When newly-divorced and divorcing parents encounter their first few holiday seasons, it’s typically the most challenging time of the year to manage change — even more so than the start of a new school year. Parents and children alike have to adjust to either alternating Christmases and Thanksgivings, if they’ve got a standard custody plan, or bouncing between Mom’s celebration and Dad’s celebration on the same day. Either way, it’s a decided change from what was most likely the way it used to be — parents working together to create memories for their children, and establishing family traditions that recur from year to year.
Because collaborative divorce puts so much emphasis on the needs of the children, the process is designed to not only help parents resolve issues together, but allows for a mental health professional to readily enter the process, helping the parents and children through whatever emotions come up. In two earlier Collaborative Law Institute of Texas blog articles viewable here and here, CLI-TX board member and President Elect Syd Sharples walks through the issues to be mindful of when navigating the holidays, and how to preserve and create new traditions and happy memories even in the face of divorce.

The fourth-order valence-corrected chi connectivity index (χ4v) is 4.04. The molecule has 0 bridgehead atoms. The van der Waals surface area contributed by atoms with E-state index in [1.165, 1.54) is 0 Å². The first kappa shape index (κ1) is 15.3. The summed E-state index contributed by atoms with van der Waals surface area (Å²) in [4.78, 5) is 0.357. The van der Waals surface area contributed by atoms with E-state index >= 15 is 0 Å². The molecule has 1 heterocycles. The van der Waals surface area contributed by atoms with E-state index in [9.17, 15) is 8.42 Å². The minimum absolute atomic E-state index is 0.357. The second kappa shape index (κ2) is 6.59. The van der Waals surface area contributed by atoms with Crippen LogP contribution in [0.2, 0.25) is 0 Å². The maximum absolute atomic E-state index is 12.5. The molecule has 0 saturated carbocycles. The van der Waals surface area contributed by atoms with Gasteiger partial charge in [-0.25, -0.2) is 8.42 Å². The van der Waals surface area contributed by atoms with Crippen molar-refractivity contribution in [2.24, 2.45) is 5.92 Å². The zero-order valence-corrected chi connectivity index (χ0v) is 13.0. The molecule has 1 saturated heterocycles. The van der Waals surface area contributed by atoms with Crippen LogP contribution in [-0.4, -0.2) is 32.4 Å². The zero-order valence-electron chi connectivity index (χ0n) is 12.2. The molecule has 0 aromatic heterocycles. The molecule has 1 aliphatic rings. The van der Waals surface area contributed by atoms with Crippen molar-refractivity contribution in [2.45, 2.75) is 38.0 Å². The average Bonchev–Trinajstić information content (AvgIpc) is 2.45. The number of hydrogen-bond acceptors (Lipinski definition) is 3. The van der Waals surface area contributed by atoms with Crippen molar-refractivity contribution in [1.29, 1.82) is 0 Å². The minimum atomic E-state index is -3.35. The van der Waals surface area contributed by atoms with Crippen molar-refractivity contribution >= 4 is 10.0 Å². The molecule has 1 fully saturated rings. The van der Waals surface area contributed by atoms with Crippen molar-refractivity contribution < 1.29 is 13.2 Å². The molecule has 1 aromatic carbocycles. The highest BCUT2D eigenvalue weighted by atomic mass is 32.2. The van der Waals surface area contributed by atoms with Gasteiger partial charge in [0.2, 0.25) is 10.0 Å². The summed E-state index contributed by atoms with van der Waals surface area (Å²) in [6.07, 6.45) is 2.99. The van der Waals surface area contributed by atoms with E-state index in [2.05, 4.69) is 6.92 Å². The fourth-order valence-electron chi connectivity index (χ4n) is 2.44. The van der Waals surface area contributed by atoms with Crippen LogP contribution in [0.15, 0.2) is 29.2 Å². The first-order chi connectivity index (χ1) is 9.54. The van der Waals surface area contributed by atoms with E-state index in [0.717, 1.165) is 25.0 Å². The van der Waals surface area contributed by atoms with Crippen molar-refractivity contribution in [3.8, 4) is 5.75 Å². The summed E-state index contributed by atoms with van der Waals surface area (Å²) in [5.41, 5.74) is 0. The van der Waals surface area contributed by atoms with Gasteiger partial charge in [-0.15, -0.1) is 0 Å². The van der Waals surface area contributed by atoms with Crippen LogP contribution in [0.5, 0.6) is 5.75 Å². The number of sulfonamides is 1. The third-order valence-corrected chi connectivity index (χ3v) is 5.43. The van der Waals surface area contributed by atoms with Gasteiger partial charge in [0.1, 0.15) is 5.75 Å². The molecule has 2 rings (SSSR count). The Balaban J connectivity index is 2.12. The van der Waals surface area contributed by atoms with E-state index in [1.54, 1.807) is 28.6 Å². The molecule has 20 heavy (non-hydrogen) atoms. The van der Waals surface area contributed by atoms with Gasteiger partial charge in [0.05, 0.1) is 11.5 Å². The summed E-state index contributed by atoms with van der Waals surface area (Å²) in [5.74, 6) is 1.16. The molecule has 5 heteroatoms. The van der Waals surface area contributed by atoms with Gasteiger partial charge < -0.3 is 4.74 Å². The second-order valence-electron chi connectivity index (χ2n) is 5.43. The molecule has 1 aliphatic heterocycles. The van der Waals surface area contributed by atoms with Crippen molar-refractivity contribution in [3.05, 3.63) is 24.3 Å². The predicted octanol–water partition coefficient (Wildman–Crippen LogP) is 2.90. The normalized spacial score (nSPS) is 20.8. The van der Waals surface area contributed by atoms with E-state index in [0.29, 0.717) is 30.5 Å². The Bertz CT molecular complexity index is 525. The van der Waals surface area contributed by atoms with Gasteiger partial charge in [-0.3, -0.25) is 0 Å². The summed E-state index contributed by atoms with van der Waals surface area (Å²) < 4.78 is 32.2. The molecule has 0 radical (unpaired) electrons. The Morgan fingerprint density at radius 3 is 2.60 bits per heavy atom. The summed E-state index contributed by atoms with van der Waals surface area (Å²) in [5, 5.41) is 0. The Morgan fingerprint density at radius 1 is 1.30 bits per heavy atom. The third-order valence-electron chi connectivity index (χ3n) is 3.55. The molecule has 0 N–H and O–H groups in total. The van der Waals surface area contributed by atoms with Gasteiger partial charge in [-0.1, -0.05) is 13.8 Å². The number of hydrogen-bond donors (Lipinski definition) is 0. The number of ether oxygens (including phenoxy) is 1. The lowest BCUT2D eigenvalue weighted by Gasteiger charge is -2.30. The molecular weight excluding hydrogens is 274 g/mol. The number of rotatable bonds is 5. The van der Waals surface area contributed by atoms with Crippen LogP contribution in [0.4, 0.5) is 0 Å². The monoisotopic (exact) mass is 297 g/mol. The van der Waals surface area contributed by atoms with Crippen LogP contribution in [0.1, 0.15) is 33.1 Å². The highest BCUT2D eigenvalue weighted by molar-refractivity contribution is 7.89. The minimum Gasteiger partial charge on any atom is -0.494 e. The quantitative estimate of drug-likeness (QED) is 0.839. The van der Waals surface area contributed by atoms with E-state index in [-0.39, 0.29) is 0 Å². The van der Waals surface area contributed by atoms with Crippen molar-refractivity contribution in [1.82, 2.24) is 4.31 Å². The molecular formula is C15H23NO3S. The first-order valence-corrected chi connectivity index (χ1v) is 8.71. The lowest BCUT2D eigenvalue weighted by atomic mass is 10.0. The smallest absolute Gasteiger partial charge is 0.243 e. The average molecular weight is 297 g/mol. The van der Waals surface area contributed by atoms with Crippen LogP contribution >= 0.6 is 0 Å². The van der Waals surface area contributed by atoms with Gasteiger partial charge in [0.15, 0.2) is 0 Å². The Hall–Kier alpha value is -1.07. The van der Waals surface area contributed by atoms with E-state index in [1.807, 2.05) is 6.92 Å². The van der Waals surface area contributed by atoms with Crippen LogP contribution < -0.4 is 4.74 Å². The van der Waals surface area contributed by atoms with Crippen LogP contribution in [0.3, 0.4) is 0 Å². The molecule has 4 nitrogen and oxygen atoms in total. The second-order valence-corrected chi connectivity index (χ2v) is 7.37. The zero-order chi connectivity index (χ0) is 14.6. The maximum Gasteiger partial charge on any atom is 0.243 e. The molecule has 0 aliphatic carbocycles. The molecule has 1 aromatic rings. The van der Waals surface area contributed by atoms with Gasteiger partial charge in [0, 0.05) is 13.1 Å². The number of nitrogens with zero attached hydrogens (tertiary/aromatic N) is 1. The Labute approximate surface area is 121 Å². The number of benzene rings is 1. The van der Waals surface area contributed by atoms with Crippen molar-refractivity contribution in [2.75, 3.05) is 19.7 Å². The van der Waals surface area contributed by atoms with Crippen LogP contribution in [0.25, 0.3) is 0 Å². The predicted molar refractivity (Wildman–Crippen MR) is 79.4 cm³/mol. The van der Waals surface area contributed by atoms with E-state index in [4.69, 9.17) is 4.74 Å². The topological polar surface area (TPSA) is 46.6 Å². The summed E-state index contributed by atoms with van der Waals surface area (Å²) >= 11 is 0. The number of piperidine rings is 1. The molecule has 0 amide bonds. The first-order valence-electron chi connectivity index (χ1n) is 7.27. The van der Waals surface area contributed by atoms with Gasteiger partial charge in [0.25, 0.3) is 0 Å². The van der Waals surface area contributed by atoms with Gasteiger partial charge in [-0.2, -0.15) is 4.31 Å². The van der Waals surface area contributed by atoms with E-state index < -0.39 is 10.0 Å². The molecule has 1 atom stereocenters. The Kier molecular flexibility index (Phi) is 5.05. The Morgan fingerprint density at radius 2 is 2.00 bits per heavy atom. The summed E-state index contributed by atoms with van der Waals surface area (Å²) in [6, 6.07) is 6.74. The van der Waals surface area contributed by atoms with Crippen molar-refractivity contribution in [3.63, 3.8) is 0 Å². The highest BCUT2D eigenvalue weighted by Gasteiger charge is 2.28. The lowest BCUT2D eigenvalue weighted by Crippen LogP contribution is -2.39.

This article, just published in Slate, is an engaging and hopeful tale showing what happens when divorced parents — albeit, some years after the divorce is final, decide to come together for a Thanksgiving dinner. The story’s well-written and speaks to the struggle that adult children of divorce still have with feeling they have to choose between parents. It’s good to know that some divorced parents can come together eventually — of course, those who settle their divorces collaboratively have some experience with what’s required to eventually pull off a cordial holiday celebration together. And, even before they get to that point, divorced parents can and should work together to make the holidays as happy as possible for their children.